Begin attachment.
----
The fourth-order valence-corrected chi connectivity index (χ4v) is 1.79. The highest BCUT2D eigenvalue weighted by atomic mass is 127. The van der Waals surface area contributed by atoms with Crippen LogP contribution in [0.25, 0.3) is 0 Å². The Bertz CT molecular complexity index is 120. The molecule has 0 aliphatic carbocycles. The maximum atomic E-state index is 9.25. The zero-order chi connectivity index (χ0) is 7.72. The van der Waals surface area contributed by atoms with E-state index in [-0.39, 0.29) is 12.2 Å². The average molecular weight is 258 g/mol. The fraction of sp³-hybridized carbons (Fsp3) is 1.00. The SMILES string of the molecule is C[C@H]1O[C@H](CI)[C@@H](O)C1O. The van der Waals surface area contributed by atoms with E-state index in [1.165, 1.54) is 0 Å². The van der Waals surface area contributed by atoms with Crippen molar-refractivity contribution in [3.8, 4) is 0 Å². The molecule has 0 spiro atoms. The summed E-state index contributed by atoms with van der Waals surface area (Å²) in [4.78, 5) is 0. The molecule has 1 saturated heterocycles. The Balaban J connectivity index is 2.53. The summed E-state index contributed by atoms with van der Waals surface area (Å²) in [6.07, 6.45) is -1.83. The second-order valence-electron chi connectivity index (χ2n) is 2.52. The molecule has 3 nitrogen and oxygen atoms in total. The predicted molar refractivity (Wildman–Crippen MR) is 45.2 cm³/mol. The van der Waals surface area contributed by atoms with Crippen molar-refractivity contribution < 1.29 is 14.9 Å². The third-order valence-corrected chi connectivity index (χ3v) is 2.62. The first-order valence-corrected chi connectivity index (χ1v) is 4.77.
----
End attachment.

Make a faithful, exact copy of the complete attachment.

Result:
The fourth-order valence-corrected chi connectivity index (χ4v) is 1.79. The highest BCUT2D eigenvalue weighted by atomic mass is 127. The van der Waals surface area contributed by atoms with Crippen LogP contribution in [0.25, 0.3) is 0 Å². The Bertz CT molecular complexity index is 120. The molecule has 0 aliphatic carbocycles. The maximum atomic E-state index is 9.25. The zero-order chi connectivity index (χ0) is 7.72. The van der Waals surface area contributed by atoms with E-state index in [-0.39, 0.29) is 12.2 Å². The average molecular weight is 258 g/mol. The fraction of sp³-hybridized carbons (Fsp3) is 1.00. The SMILES string of the molecule is C[C@H]1O[C@H](CI)[C@@H](O)C1O. The van der Waals surface area contributed by atoms with E-state index in [1.165, 1.54) is 0 Å². The van der Waals surface area contributed by atoms with Crippen molar-refractivity contribution in [3.8, 4) is 0 Å². The molecule has 0 spiro atoms. The summed E-state index contributed by atoms with van der Waals surface area (Å²) in [4.78, 5) is 0. The molecule has 1 saturated heterocycles. The Balaban J connectivity index is 2.53. The summed E-state index contributed by atoms with van der Waals surface area (Å²) in [6.07, 6.45) is -1.83. The second-order valence-electron chi connectivity index (χ2n) is 2.52. The molecule has 3 nitrogen and oxygen atoms in total. The predicted molar refractivity (Wildman–Crippen MR) is 45.2 cm³/mol. The van der Waals surface area contributed by atoms with Crippen molar-refractivity contribution < 1.29 is 14.9 Å². The third-order valence-corrected chi connectivity index (χ3v) is 2.62. The first-order valence-corrected chi connectivity index (χ1v) is 4.77.